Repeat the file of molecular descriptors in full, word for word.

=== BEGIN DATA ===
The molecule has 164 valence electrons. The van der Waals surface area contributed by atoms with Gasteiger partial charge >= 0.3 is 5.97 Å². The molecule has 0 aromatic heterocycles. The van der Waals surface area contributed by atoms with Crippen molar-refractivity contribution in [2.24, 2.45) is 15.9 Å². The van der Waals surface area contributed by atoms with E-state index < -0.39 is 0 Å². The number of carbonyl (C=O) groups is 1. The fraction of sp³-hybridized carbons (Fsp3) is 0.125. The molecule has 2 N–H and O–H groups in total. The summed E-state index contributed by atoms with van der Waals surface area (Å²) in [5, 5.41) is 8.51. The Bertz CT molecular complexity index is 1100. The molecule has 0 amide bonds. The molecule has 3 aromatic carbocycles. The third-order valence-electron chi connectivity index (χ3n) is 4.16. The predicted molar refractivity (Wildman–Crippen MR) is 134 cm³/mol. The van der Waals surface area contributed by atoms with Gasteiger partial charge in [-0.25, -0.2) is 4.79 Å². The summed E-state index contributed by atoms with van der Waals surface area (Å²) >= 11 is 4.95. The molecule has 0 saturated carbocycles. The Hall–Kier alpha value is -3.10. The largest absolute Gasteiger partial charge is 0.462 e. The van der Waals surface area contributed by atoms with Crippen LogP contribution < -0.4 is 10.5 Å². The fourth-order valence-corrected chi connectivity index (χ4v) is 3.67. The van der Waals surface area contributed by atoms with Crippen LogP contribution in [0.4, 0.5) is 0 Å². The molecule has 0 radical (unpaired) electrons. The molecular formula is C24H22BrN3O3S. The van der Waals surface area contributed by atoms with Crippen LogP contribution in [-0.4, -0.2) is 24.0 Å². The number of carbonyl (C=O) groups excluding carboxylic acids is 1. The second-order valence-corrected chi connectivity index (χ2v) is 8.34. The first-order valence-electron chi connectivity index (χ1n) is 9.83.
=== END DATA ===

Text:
The molecule has 164 valence electrons. The van der Waals surface area contributed by atoms with Gasteiger partial charge >= 0.3 is 5.97 Å². The molecule has 0 aromatic heterocycles. The van der Waals surface area contributed by atoms with Crippen molar-refractivity contribution in [2.24, 2.45) is 15.9 Å². The van der Waals surface area contributed by atoms with E-state index < -0.39 is 0 Å². The number of carbonyl (C=O) groups is 1. The fraction of sp³-hybridized carbons (Fsp3) is 0.125. The molecule has 2 N–H and O–H groups in total. The summed E-state index contributed by atoms with van der Waals surface area (Å²) in [5, 5.41) is 8.51. The Bertz CT molecular complexity index is 1100. The molecule has 0 amide bonds. The molecule has 3 aromatic carbocycles. The third-order valence-electron chi connectivity index (χ3n) is 4.16. The predicted molar refractivity (Wildman–Crippen MR) is 134 cm³/mol. The van der Waals surface area contributed by atoms with Gasteiger partial charge in [-0.25, -0.2) is 4.79 Å². The summed E-state index contributed by atoms with van der Waals surface area (Å²) >= 11 is 4.95. The molecule has 0 saturated carbocycles. The Hall–Kier alpha value is -3.10. The largest absolute Gasteiger partial charge is 0.462 e. The van der Waals surface area contributed by atoms with Crippen LogP contribution < -0.4 is 10.5 Å². The fourth-order valence-corrected chi connectivity index (χ4v) is 3.67. The van der Waals surface area contributed by atoms with Crippen LogP contribution in [0.4, 0.5) is 0 Å². The molecule has 0 radical (unpaired) electrons. The molecular formula is C24H22BrN3O3S. The van der Waals surface area contributed by atoms with Crippen LogP contribution in [-0.4, -0.2) is 24.0 Å². The number of carbonyl (C=O) groups excluding carboxylic acids is 1. The second-order valence-corrected chi connectivity index (χ2v) is 8.34. The first-order valence-electron chi connectivity index (χ1n) is 9.83.